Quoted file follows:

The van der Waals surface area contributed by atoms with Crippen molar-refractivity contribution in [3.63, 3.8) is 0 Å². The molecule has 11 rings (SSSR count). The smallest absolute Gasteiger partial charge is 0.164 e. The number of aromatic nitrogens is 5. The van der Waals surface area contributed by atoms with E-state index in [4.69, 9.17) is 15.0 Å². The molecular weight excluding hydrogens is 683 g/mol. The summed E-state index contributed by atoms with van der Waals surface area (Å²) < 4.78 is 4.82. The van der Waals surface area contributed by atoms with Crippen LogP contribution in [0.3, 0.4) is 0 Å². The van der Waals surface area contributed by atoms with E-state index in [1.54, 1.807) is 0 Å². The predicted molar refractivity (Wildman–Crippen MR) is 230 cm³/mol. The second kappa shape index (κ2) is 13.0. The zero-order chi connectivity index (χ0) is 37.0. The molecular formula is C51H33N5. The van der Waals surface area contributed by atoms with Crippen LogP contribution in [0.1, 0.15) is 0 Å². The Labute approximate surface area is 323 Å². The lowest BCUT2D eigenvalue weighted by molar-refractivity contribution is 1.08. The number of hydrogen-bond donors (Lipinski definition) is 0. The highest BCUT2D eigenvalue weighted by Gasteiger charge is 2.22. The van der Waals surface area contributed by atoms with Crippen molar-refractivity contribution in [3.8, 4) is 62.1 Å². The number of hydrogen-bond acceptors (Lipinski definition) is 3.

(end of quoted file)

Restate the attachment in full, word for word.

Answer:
The van der Waals surface area contributed by atoms with Crippen molar-refractivity contribution in [3.63, 3.8) is 0 Å². The molecule has 11 rings (SSSR count). The smallest absolute Gasteiger partial charge is 0.164 e. The number of aromatic nitrogens is 5. The van der Waals surface area contributed by atoms with E-state index in [4.69, 9.17) is 15.0 Å². The molecular weight excluding hydrogens is 683 g/mol. The summed E-state index contributed by atoms with van der Waals surface area (Å²) < 4.78 is 4.82. The van der Waals surface area contributed by atoms with Crippen LogP contribution in [0.3, 0.4) is 0 Å². The van der Waals surface area contributed by atoms with E-state index in [1.54, 1.807) is 0 Å². The predicted molar refractivity (Wildman–Crippen MR) is 230 cm³/mol. The second kappa shape index (κ2) is 13.0. The zero-order chi connectivity index (χ0) is 37.0. The molecular formula is C51H33N5. The van der Waals surface area contributed by atoms with Crippen LogP contribution in [0.1, 0.15) is 0 Å². The Labute approximate surface area is 323 Å². The lowest BCUT2D eigenvalue weighted by molar-refractivity contribution is 1.08. The number of hydrogen-bond donors (Lipinski definition) is 0. The highest BCUT2D eigenvalue weighted by Gasteiger charge is 2.22. The van der Waals surface area contributed by atoms with Crippen molar-refractivity contribution in [3.8, 4) is 62.1 Å². The number of hydrogen-bond acceptors (Lipinski definition) is 3.